Burrowing badgers and neglect are among the threats facing the dozen Swindon buildings and monuments to feature on Historic England’s Heritage at Risk register this year.

The 12 Swindon entries include nationally-important landmark the Mechanics’ Institute and the remains of Toman town Durcornovium.

Perhaps the biggest surprise is that Old Town’s Corn Exchange does not feature on the list. The crumbling High Street building was given a Grade II listing in 1951.

The Mechanics’ Institute, Railway Village

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Mechanics' Institute, Railway Village Picture: DAVE COX

The Grade II* listed Swindon landmark was built in the 1850s as a place for GWR workers to meet, learn and watch plays. The building boasted a theatre and library.

It has been derelict for several decades, despite efforts to turn it into a luxury hotel in the noughties.

The building is at priority B on the Heritage at Risk register – at immediate risk of further deterioration or loss of fabric.

Swindon Borough Council served an Urgent Works Notice on the owner in 2009 and carried out works in 2010 to secure the building.

Work is underway by Historic England, the council and the Mechanics Institution Trust to ensure the building’s survival.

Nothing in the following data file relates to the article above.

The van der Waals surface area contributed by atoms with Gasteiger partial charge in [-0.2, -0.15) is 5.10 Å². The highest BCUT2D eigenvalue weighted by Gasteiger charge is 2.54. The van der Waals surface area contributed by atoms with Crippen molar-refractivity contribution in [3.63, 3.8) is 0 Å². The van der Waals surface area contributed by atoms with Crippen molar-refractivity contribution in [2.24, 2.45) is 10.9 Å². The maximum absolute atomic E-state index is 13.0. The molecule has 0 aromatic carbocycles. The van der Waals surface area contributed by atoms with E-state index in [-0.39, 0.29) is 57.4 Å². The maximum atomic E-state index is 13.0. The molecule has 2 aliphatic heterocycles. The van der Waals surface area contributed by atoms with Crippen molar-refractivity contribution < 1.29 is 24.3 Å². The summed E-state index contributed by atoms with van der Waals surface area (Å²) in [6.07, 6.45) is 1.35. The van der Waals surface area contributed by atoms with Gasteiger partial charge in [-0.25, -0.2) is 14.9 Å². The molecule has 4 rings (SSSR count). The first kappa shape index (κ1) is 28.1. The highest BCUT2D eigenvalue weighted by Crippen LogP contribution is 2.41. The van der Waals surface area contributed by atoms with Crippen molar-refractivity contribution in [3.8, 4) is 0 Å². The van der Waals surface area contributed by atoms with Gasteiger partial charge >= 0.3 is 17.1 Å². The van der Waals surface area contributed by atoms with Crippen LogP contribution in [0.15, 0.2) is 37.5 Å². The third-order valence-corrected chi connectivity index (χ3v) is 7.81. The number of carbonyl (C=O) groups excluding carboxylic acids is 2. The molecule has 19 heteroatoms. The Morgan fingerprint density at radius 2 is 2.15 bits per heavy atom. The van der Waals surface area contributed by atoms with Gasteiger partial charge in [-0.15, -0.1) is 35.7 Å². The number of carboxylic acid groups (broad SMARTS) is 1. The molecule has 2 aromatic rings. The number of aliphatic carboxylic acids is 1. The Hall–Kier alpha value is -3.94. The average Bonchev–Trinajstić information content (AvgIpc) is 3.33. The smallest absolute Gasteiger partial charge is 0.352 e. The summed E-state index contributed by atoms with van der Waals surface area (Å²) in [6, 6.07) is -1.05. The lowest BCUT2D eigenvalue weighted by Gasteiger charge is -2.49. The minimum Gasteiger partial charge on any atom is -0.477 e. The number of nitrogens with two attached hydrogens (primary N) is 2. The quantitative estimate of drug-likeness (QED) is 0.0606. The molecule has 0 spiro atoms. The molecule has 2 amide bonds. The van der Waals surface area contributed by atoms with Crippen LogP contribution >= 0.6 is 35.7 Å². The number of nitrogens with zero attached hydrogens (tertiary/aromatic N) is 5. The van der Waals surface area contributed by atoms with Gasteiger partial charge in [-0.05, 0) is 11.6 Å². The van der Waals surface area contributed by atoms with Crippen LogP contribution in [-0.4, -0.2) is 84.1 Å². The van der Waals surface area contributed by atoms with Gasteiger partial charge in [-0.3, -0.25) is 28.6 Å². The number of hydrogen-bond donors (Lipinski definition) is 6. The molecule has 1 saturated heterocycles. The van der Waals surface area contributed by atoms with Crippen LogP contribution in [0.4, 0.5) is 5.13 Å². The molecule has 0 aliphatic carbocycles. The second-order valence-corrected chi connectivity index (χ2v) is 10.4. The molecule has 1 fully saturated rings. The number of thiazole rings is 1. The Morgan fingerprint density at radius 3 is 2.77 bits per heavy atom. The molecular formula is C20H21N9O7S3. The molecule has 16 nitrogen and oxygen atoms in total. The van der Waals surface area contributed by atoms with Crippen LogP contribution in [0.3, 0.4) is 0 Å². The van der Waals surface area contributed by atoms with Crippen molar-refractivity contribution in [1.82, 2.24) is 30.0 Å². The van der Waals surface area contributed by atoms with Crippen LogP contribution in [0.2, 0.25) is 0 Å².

Read the entry on the Heritage at Risk register.

Durcornovium, Swindon’s Roman town near Covingham

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A pot found at Durcornovium Picture: DAVE COX

Durocornovium was a once bustling Roman town, believed to have started life almost 2,000 years ago as a fortress some four years after the Roman Invasion of AD43. By the third and fourth centuries AD it was home to around 1,500 people. Although a minnow compared to Corinium Dobunnorum – now Cirencester – it was the most significant Roman settlement in the Swindon area.

Archaeological digs in the 60s and 70s proved the existence of the town. But Roman artefacts – from coins to pottery - had been discovered long before that. In 1688, two workmen digging a ditch unearthed 1,600 to 2,000 silver denarii concealed during the reign of Commodus (AD180-193).

Much of the site has been lost to building work: the A419 bypass, the flood lagoon and parts of Covingham built out in the 1960s and 70s.

The Heritage at Risk register lists its condition as “generally unsatisfactory with some localised problems”.

Bowl barrow 1km west of Sheppard's Farm Dairy, Chiseldon

Burrowing badgers are the biggest threat to this 4m high barrow, which could date to the late Bronze Age - roughly 3,000 years ago.

The barrow has “extensive significant problems”.

The site is a scheduled archaeological monument. Historic England says: “The Sheppard's Farm barrow is important as it survives comparatively well and has potential for the recovery of archaeological remains.”

Field system and earthwork enclosure on Burderop Down, Chiseldon / Ogbourne St. George

The condition of the archaeological site is generally satisfactory, Historic England says. However, there are significant localised problems. The main threat is vehicle damage and erosion.

Three Highworth circles 600 metres east of North Leaze Farm, Highworth

These three Highworth Circles, an earthwork enclosure possibly used to keep-in animals and dating from the Middle Ages, have all been levelled by ploughing. But Historic England say they may still contain important archaeological remains.